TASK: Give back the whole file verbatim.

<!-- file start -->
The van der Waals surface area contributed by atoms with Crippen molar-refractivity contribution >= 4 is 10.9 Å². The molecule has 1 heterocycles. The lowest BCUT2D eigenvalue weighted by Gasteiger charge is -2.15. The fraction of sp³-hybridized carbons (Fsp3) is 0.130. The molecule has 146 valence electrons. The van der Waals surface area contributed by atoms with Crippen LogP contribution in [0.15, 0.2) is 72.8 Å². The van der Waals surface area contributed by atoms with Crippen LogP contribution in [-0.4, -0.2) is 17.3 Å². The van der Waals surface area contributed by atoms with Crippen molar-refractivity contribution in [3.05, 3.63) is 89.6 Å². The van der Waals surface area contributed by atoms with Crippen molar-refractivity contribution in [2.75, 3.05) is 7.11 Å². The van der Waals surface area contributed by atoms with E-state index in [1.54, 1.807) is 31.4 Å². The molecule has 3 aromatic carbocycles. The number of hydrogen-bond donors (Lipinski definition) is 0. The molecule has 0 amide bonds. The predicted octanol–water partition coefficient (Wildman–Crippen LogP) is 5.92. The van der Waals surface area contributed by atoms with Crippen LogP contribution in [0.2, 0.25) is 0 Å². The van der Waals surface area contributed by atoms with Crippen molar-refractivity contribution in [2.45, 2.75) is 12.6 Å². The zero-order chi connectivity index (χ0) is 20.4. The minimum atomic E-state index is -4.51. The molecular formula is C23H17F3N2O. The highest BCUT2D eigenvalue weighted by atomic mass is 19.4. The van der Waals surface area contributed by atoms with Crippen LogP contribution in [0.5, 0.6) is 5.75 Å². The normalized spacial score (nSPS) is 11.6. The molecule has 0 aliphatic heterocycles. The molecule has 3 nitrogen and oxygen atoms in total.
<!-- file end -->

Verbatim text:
The van der Waals surface area contributed by atoms with Crippen molar-refractivity contribution >= 4 is 10.9 Å². The molecule has 1 heterocycles. The lowest BCUT2D eigenvalue weighted by Gasteiger charge is -2.15. The fraction of sp³-hybridized carbons (Fsp3) is 0.130. The molecule has 146 valence electrons. The van der Waals surface area contributed by atoms with Crippen LogP contribution in [0.15, 0.2) is 72.8 Å². The van der Waals surface area contributed by atoms with Crippen LogP contribution in [-0.4, -0.2) is 17.3 Å². The van der Waals surface area contributed by atoms with Crippen molar-refractivity contribution in [3.05, 3.63) is 89.6 Å². The van der Waals surface area contributed by atoms with Crippen molar-refractivity contribution in [2.75, 3.05) is 7.11 Å². The van der Waals surface area contributed by atoms with E-state index in [1.54, 1.807) is 31.4 Å². The molecule has 3 aromatic carbocycles. The number of hydrogen-bond donors (Lipinski definition) is 0. The molecule has 0 amide bonds. The predicted octanol–water partition coefficient (Wildman–Crippen LogP) is 5.92. The van der Waals surface area contributed by atoms with Crippen LogP contribution in [0.2, 0.25) is 0 Å². The van der Waals surface area contributed by atoms with Crippen molar-refractivity contribution in [2.45, 2.75) is 12.6 Å². The zero-order chi connectivity index (χ0) is 20.4. The minimum atomic E-state index is -4.51. The molecular formula is C23H17F3N2O. The highest BCUT2D eigenvalue weighted by atomic mass is 19.4. The van der Waals surface area contributed by atoms with Crippen LogP contribution in [0.5, 0.6) is 5.75 Å². The normalized spacial score (nSPS) is 11.6. The molecule has 0 aliphatic heterocycles. The molecule has 3 nitrogen and oxygen atoms in total.